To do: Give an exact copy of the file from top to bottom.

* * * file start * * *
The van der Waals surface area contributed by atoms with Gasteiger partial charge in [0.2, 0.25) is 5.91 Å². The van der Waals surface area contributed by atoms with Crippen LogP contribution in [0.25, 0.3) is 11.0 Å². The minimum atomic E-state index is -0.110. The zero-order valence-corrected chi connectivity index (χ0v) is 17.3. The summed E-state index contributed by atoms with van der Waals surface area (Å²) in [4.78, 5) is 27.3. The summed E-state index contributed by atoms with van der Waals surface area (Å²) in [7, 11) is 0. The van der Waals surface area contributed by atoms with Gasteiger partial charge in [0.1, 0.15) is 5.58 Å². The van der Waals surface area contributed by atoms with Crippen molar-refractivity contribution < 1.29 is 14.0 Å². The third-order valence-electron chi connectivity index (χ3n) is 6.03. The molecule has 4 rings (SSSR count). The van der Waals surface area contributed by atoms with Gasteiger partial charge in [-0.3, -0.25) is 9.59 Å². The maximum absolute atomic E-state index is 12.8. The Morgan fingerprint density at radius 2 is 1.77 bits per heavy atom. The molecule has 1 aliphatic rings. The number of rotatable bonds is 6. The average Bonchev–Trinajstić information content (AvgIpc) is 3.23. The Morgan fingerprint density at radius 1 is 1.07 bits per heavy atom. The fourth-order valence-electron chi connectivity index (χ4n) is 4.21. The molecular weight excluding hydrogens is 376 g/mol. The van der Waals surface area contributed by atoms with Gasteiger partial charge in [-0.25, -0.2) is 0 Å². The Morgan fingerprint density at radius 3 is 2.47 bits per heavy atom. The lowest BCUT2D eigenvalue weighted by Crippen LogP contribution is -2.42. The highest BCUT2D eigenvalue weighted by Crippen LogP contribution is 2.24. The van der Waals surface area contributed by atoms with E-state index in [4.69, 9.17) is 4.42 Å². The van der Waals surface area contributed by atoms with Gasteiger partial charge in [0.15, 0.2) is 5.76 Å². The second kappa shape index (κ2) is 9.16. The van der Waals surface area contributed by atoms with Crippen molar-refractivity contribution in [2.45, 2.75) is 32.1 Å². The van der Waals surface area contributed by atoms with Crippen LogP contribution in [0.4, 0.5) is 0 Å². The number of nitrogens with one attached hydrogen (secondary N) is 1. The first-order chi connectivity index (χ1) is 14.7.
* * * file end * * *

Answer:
The van der Waals surface area contributed by atoms with Gasteiger partial charge in [0.2, 0.25) is 5.91 Å². The van der Waals surface area contributed by atoms with Crippen LogP contribution in [0.25, 0.3) is 11.0 Å². The minimum atomic E-state index is -0.110. The zero-order valence-corrected chi connectivity index (χ0v) is 17.3. The summed E-state index contributed by atoms with van der Waals surface area (Å²) in [4.78, 5) is 27.3. The summed E-state index contributed by atoms with van der Waals surface area (Å²) in [7, 11) is 0. The van der Waals surface area contributed by atoms with Gasteiger partial charge in [0.1, 0.15) is 5.58 Å². The van der Waals surface area contributed by atoms with Crippen molar-refractivity contribution < 1.29 is 14.0 Å². The third-order valence-electron chi connectivity index (χ3n) is 6.03. The molecule has 4 rings (SSSR count). The van der Waals surface area contributed by atoms with Gasteiger partial charge in [-0.3, -0.25) is 9.59 Å². The maximum absolute atomic E-state index is 12.8. The Morgan fingerprint density at radius 2 is 1.77 bits per heavy atom. The molecule has 1 aliphatic rings. The number of rotatable bonds is 6. The average Bonchev–Trinajstić information content (AvgIpc) is 3.23. The Morgan fingerprint density at radius 1 is 1.07 bits per heavy atom. The fourth-order valence-electron chi connectivity index (χ4n) is 4.21. The molecular weight excluding hydrogens is 376 g/mol. The van der Waals surface area contributed by atoms with Gasteiger partial charge in [-0.25, -0.2) is 0 Å². The Morgan fingerprint density at radius 3 is 2.47 bits per heavy atom. The lowest BCUT2D eigenvalue weighted by Crippen LogP contribution is -2.42. The highest BCUT2D eigenvalue weighted by Crippen LogP contribution is 2.24. The van der Waals surface area contributed by atoms with E-state index in [4.69, 9.17) is 4.42 Å². The van der Waals surface area contributed by atoms with Gasteiger partial charge in [0.15, 0.2) is 5.76 Å². The second kappa shape index (κ2) is 9.16. The van der Waals surface area contributed by atoms with Crippen molar-refractivity contribution in [2.45, 2.75) is 32.1 Å². The van der Waals surface area contributed by atoms with Crippen LogP contribution in [0.4, 0.5) is 0 Å². The number of nitrogens with one attached hydrogen (secondary N) is 1. The first-order chi connectivity index (χ1) is 14.7.